Miller, Martin R. and White, Andrew and Wilson, Kenneth and Boots, Michael (2007) The population dynamical implications of male-biased parasitism in different mating systems. PLoS ONE (e624).
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Although there is growing evidence that males tend to suffer higher levels of parasitism than females, the implications of this for the population dynamics of the host population are not yet understood. Here we build on an established ‘two-sex’ model and investigate how increased susceptibility to infection in males affects the dynamics, under different mating systems. We investigate the effect of pathogenic disease at different case mortalities, under both monogamous and polygynous mating systems. If the case mortality is low, then male-biased parasitism appears similar to unbiased parasitism in terms of its effect on the population dynamics. At higher case mortalities, we identified significant differences between male-biased and unbiased parasitism. A host population may therefore be differentially affected by male-biased and unbiased parasitism. The dynamical outcome is likely to depend on a complex interaction between the host's mating system and demography, and the parasite virulence.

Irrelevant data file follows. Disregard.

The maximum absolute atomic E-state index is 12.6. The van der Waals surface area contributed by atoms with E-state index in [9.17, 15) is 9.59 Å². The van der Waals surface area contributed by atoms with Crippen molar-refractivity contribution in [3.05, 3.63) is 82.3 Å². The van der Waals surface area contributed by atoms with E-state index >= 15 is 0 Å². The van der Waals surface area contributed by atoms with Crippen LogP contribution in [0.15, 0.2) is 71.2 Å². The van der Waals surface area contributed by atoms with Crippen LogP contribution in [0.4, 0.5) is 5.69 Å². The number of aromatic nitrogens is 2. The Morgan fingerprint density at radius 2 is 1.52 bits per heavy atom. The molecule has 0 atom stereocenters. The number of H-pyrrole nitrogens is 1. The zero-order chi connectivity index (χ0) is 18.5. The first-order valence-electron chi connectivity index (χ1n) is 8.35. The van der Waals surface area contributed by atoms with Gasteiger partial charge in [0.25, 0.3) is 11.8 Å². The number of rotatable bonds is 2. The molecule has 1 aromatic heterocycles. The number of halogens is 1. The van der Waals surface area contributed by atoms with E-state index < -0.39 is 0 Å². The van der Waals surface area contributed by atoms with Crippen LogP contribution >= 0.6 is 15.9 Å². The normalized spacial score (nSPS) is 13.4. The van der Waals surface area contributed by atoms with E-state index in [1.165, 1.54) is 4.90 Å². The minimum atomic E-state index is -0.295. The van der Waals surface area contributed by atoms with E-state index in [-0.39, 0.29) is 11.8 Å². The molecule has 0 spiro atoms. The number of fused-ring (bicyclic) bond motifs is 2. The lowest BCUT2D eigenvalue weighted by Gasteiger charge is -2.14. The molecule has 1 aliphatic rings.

|Journal or Publication Title:||PLoS ONE|
|Subjects:||Q Science > QH Natural history > QH301 Biology|
|Departments:||Faculty of Science and Technology > Lancaster Environment Centre|
|Deposited By:||Dr Kenneth Wilson|
|Deposited On:||15 Sep 2008 10:59|
|Last Modified:||25 Feb 2017 01:10|
Available Versions of this Item
- The population dynamical implications of male-biased parasitism in different mating systems. (deposited 21 May 2008 14:09)
- The population dynamical implications of male-biased parasitism in different mating systems. (deposited 15 Sep 2008 10:59)[Currently Displayed]
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